A Review of ‘Botanicula’

Botanicula, the new point-and-click adventure game by Czech studio Amanita Design, is a charming little thing. Telling the story of a gang of five small creatures defending the tree they call home from giant sap-sucking monsters, it puts you on a journey through a madcap world so infectiously joyful that it should cause any heart of stone to melt within minutes. It does make a few frustrating missteps along the way, especially towards the end, but it more than makes up for them with the sheer imagination on offer.

At the beginning of the game the five creatures you control (which you can move around as a group) set out to explore their tree in order to…well, it’s all quite vague, actually. There’s something about monsters stealing a seed and a seemingly magical power, but it’s not very important since the paper-thin story only ever serves to frame the game’s action. Though perhaps ‘action’ is the wrong choice of word.

Botanicula moves at the most sedate of paces, and it’s far more a game of contented exploration than anything else. There’s hardly anything that you could call ‘action’, and while there are many puzzles they’re generally quite simple affairs. The game, set throughout the tree, is divided into separate scenes, with each contains things that you can interact with. This might be another of the tree’s inhabitants, something to be picked up and used, or an obstacle of some kind.

Clicking on these things can allow you to pick up a useful item, sneak past an enemy, or solve a puzzle in order to progress. But this isn’t always the case. The game’s world is a weird, unpredictable place, and so clicking on a plant bud might simply cause it to unfurl whilst flower, and clicking on a group of frogs might cause them to burst into harmonising song. These interactions often don’t serve any kind of practical purpose, but their presence helps make the game feel like more than just a collection of static screens containing puzzles. You’ll also want to click on pretty much everything you can, since in this game every click of the mouse tends to lead to some beautiful animation, some cryptic gibberish conversation, or some funny little surprise.

Botanicula

As always with an Amanita game, the environment is beautifully realised, with their trademark flourish and a stunning level of detail present throughout. And it’s this that brings about a great deal of the game’s enjoyment. Each scene is packed with detail, fleshed out with a beautiful art-style and animation, and overlaid with music and a soundscape that further adds life to the world.  The world always feels alive and organic, and as you explore you’ll constantly see animals move about, sap pulsing through the tree branch in intricate little veins, and life going on all around you. Creatures are delightfully expressive as they smile at being reunited with their family or burst into tears as you beat them repeatedly in a game of volleyball. Everything just comes together to deliver a near-constant experience of contentedness.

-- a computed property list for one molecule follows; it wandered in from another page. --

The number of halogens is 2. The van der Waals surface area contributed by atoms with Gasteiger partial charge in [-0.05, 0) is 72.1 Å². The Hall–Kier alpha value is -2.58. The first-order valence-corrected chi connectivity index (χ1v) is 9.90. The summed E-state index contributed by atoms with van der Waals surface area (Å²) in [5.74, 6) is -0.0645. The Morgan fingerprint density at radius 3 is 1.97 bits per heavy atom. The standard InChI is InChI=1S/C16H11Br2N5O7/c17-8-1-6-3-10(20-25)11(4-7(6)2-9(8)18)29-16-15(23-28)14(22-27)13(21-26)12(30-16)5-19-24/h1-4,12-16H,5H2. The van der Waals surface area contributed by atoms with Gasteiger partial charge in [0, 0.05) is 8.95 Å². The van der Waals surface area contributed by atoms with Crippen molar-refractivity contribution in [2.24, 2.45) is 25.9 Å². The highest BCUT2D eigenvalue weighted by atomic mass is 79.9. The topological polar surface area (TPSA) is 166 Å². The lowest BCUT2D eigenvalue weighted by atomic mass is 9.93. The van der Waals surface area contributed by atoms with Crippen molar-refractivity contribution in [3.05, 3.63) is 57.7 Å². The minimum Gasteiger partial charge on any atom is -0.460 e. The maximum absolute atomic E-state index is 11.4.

And though everything you do is generally quite simplistic, this is never an issue. Puzzles are almost always fun little experiences, and mostly simplistic enough that if you get stuck it’s relatively easy to figure something out without much trouble. It’s not trying to be a puzzle-game- all Botanicula wants to do is keep you entertained for a few hours with its charming world, and unless you’re the most jaded of person it should succeed at doing so with ease.

Botanicula

In fact, the game actually tends to fall down a little when it does offer up more difficult, complex puzzles. Since the world in Botanicula is so strange that everything seems to work on a hearty dose of dream logic, it can sometimes seem impossible to figure out what you’re supposed to do when you come to the harder puzzles. And since there’s no in-built hint system you’ll either have to walk around clicking on everything available in an attempt to brute-force your way through the puzzle, or you’ll have to alt-tab out of the game to find a walkthrough online. This only happened two to three times throughout the game, but since it happened overwhelmingly towards the end of the game it did serve to leave a sour taste in my mouth once I had finished.

Not only did the puzzles become harder to figure out as the game went on, but towards the end the environment suddenly ballooned out, meaning that instead of having four or five screens to explore with relative ease, there were countless tunnels leading to countless different puzzles, all of which were necessary to progress. And though there are symbols on the walls to help you navigate it was still far too easy to get lost.

 All this is a shame, since Botanicula is otherwise such an enjoyable, fluid experience. While the final parts do become a little too clunky, and the story ends without really coming to make any kind of sense, it’s pretty much impossible to let that sour taste in my mouth remain there. Thinking back on the game, there were so many moments where I laughed, and so many fantastic little surprises. It was an absolute joy to explore the game’s environments, tinkering with them here and there to see what would happen as smile-inducing music played over to top. In fact, despite the few issues I encountered, there was rarely a moment throughout the game where I wasn’t smiling contentedly.

And when a game keeps you near-constantly smiling for around three hours straight, with art that will serve as your desktop wallpaper for months, and a soundtrack that is still playing endlessly on you ipod, it’s hard to let a few minor problems trouble you. Botanicula is available on PC, Mac, and Linux for around £7. I’d thoroughly recommend it to pretty much anyone, and you should buy the soundtrack while you’re at it.

Botanicula

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